It’s a shame that the BBC has yet to offer any of its comedy programming as podcasts – I suppose there’s too much value in selling CDs later. To that end, I must recommend Virgin Radio’s very own Al Murray as one of the best free comedy shows that you can now download, for free, in a non-proprietry format. And while you’re at it, get The Geoff Show too.
There’s another reason why I won’t be buying it. The deal has been done with Audible. Now Audible programming is available via iTunes, but without first burning the show onto CD and then re-ripping, that’s no use for my Creative Zen Touch or Sony PSP. And in any case, even at its highest quality, I’m not especially happy with the sound quality of Audible’s codecs. I have bought a couple of books and plays via iTunes, and been through the ‘burning a CD and then ripping it back’ process and it doesn’t do the sound any favours.

Bird Flu Horror

Tonight’s Evening Standard had a headline: “Lock Up All Chickens” on at least one edition. Don’t they know that most chickens spend all their lives caged up anyway, often in spaces the size of an A4 piece of paper.
A few weeks ago the FA announced that from next season, energy company E.ON would be the sponsor of the FA Cup. For the Standard, in true hyperbolic style, this became “Germans buy the FA Cup.”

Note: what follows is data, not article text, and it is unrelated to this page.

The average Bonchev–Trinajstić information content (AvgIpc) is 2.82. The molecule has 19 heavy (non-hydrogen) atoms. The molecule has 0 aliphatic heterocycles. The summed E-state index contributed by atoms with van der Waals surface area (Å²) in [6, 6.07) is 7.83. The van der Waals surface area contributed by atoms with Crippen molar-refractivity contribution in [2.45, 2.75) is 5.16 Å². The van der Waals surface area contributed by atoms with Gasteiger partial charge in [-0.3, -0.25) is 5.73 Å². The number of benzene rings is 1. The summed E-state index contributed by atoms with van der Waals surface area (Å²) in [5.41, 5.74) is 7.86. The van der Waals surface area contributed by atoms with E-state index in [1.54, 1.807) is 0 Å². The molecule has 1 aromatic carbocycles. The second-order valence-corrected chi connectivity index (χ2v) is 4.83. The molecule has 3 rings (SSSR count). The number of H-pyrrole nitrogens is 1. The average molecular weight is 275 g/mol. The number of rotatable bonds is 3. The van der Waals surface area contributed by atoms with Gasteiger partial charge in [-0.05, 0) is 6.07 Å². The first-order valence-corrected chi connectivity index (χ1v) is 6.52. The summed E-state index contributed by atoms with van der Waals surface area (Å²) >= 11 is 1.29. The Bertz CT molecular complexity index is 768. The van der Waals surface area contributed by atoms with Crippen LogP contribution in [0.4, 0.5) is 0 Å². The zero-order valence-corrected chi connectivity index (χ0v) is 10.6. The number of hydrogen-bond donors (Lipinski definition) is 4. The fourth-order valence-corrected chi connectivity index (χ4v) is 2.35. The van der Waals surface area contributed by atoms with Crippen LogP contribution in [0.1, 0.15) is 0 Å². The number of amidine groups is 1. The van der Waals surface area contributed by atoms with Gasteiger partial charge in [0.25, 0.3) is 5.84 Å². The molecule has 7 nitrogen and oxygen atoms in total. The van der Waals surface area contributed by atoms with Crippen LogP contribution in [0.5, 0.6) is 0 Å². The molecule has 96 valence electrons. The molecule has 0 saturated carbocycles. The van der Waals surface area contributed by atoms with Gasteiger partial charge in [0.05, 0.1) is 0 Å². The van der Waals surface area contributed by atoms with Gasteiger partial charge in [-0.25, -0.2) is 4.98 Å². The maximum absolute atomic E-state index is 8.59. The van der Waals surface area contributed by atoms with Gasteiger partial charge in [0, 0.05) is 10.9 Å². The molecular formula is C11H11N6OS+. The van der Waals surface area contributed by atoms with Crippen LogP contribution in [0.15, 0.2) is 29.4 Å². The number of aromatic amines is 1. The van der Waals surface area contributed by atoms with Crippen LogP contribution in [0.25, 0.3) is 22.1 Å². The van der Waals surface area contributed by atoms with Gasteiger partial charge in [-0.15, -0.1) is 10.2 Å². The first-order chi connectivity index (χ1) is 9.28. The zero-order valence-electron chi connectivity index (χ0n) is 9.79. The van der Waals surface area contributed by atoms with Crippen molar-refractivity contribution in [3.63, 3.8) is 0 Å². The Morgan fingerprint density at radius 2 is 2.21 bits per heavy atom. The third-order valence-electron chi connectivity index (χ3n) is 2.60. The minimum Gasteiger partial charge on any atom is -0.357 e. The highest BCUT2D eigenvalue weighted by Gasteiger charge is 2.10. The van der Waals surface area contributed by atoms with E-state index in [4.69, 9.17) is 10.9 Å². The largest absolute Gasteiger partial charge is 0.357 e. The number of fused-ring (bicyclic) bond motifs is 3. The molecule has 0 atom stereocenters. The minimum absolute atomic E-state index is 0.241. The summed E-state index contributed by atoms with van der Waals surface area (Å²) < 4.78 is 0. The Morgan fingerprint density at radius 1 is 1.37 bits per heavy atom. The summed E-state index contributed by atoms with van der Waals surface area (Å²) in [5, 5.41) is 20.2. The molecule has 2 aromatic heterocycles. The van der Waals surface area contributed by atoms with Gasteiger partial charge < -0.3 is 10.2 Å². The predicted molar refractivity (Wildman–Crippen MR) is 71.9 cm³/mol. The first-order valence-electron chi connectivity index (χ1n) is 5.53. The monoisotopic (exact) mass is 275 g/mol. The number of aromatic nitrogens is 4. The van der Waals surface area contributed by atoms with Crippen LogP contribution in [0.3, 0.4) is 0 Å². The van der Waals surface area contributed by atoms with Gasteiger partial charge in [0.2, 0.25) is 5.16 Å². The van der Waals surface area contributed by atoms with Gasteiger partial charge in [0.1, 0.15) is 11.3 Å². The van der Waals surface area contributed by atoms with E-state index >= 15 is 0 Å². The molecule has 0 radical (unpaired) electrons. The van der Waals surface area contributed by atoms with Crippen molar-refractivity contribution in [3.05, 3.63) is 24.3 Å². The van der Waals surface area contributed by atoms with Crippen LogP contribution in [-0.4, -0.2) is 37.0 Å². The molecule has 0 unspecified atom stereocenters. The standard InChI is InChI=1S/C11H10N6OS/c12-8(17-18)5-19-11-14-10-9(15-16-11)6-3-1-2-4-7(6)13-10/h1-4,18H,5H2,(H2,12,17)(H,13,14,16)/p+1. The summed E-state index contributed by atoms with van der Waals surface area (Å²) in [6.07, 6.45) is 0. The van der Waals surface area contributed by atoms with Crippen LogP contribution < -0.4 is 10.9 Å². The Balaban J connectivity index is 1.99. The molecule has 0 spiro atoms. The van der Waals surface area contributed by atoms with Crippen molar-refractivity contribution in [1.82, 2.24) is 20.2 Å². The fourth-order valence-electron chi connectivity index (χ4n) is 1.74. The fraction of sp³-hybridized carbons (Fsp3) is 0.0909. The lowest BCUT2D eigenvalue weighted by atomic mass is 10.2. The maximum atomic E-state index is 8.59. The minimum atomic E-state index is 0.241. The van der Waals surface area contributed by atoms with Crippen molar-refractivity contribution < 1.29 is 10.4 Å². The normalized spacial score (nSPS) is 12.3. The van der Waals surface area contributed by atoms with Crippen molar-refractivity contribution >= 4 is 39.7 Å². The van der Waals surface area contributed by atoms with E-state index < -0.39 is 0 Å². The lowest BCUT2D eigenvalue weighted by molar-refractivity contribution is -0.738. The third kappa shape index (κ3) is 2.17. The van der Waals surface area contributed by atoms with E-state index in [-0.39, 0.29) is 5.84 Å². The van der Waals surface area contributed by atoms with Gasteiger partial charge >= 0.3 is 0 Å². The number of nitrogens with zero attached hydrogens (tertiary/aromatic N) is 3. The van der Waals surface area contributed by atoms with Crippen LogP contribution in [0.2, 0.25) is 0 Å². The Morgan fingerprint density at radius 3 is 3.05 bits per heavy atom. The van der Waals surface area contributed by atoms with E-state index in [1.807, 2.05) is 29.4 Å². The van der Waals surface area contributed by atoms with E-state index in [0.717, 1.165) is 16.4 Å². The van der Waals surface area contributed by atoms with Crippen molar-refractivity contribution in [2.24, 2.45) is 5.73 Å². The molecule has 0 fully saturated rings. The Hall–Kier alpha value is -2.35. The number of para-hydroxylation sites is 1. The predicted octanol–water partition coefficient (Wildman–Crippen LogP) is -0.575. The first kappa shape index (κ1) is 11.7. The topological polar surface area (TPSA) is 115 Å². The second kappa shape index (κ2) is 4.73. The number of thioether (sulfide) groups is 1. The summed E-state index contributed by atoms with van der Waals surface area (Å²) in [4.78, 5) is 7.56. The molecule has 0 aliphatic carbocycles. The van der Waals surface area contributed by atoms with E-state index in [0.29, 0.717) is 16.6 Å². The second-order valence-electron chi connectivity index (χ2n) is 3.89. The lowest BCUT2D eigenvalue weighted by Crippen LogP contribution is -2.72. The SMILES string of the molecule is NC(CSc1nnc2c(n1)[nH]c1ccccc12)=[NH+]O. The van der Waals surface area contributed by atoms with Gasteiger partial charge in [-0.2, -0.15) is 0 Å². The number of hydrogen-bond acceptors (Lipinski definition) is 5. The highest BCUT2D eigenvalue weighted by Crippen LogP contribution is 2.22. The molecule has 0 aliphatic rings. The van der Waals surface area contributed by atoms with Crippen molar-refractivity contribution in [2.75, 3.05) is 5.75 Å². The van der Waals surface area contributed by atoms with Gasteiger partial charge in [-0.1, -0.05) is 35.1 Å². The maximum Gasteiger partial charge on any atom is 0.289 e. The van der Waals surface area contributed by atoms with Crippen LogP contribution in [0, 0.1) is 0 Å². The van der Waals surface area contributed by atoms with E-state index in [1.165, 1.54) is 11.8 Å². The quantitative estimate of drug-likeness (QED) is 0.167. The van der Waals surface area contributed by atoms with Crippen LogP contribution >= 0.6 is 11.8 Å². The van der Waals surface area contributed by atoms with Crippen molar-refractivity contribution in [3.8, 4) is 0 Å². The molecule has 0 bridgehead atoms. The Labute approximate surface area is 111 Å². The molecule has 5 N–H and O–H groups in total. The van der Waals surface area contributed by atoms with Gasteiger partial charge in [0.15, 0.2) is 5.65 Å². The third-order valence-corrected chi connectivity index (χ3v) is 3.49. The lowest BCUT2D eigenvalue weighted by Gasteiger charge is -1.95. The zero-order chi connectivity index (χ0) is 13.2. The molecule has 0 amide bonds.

Manufacturing Consent

ITV4’s a strange beast. I really like it. Lots of old ITC shows in the early evening – Strange Report, The Persuaders etc. Then it moves into some more recent stuff cult stuff like Dark Skies or First Wave. Then, in the post 9pm slot, there might be football, a film or a recentish lower-tier import. Late nights are full of David Letterman and Larry Sanders. And just occassionally, it throws a real curveball by putting out something that has More 4 or BBC 4 written all over it – Outfoxed was a recent case in point.
And then last night, I did a complete double take when I saw what was on. I had been planning to record Stephen Poliakoff’s Shooting the Past on BBC 4 (well, you can buy it on DVD). But that plan went out the window when I realised that Noam Chomsky’s Manufacturing Consent was on.